Flesher is internationally known for his research on the Jewish Aramaic translations of the Hebrew Bible, known as the Targums, as well as his work on early synagogues, from their origins into the Rabbinic period. Since 2011, he has been part of an archaeological team that is unearthing a late Roman (fifth century) synagogue at Huqoq in Israel’s lower Galilee which has a floor covered in mosaics. The site has already become famous for its depictions of the Samson story (Judges 13).

Professor Flesher has been quoted often on PaleoJudaica, mostly, but not exclusively, regarding the James Ossuary (most recently here). More on the Huqoq mosaics here with many links.

UPDATE (12 February): More here. Note that the full press release makes clear that his research project involves mosaics other than the ones at Huqoq. Also, I have fixed a dead link above.

Monday, February 02, 2015

Power, Authority and Canon

Power, Authority and Canon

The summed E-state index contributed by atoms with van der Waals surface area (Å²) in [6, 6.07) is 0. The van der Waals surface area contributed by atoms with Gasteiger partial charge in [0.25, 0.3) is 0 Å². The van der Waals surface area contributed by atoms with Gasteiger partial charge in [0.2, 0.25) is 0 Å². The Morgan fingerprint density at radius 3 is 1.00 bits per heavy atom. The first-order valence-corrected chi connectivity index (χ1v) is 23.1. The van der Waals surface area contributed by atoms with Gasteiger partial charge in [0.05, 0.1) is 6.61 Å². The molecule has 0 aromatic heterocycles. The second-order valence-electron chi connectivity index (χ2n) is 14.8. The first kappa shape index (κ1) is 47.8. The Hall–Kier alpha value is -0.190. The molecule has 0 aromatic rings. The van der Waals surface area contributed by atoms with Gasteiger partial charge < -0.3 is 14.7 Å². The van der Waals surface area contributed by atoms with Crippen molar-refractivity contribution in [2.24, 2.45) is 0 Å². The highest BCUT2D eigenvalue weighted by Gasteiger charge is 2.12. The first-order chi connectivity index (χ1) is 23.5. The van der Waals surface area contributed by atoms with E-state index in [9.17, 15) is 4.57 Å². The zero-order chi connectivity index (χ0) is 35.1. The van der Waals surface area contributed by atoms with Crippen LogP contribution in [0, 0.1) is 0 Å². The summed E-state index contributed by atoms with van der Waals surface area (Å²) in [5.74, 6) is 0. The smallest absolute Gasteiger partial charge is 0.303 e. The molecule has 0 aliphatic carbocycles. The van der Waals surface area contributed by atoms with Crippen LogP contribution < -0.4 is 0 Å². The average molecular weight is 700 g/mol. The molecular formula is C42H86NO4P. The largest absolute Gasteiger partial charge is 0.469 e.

6 May 2015
New College, University of Edinburgh

The theme of the conference revolves around the issues of historical and theological ramifications of canonization. Why were some texts and not others elevated to the status of “holy scriptures”? What are the effects in conferring authority on these texts? Website:

0900-0915 Welcome

0915-1000 John Collins (Yale University), “Uses of Torah in the Second Temple Period”

1000-1045 Michael Satlow (Brown University), “Bad Prophecies”

1045-1100 Coffee

1100-1145 Manfred Oeming (Universität Heidelberg), “The Way of God: Ethicsand Ritual as Birthplaces of Canonicity”

1145-1230 Timothy Lim (University of Edinburgh), “The Insufficiency of Divine Inspiration”

1230-1330 Lunch

1400-1445 John Barton (University of Oxford), “How far does the content of canonical texts matter?

1445-1530 Walter Moberly (University of Durham), “Canonicity and Religious Truth: What Role, if any, Should Traditional Canon Play Today?”

1530-1615 Craig Evans (Acadia Divinity School), “Jesus and the Beginnings of the Christian Canon of Scripture”

1615-1700 Tea

1700-1745 Shaye Cohen (Harvard University), “Some Reflections on the Canon”

1745-1800 Closing Remarks

A Special Event:
On 5 May, Professor Shaye Cohen will give a Gunning lecture on “The Bible and the Mishnah”, Martin Hall, New College, 5pm

Registration at

Day fee: £30 (concession £15) includes conference attendance, refreshments and lunch. Contact: Jean Reynolds, School of Divinity, New College, Mound Place, Edinburgh EH1 2LX, Tel: 44-(0)131 650 8948. Email:
E-mailed by Timothy Lim. Looks very interesting.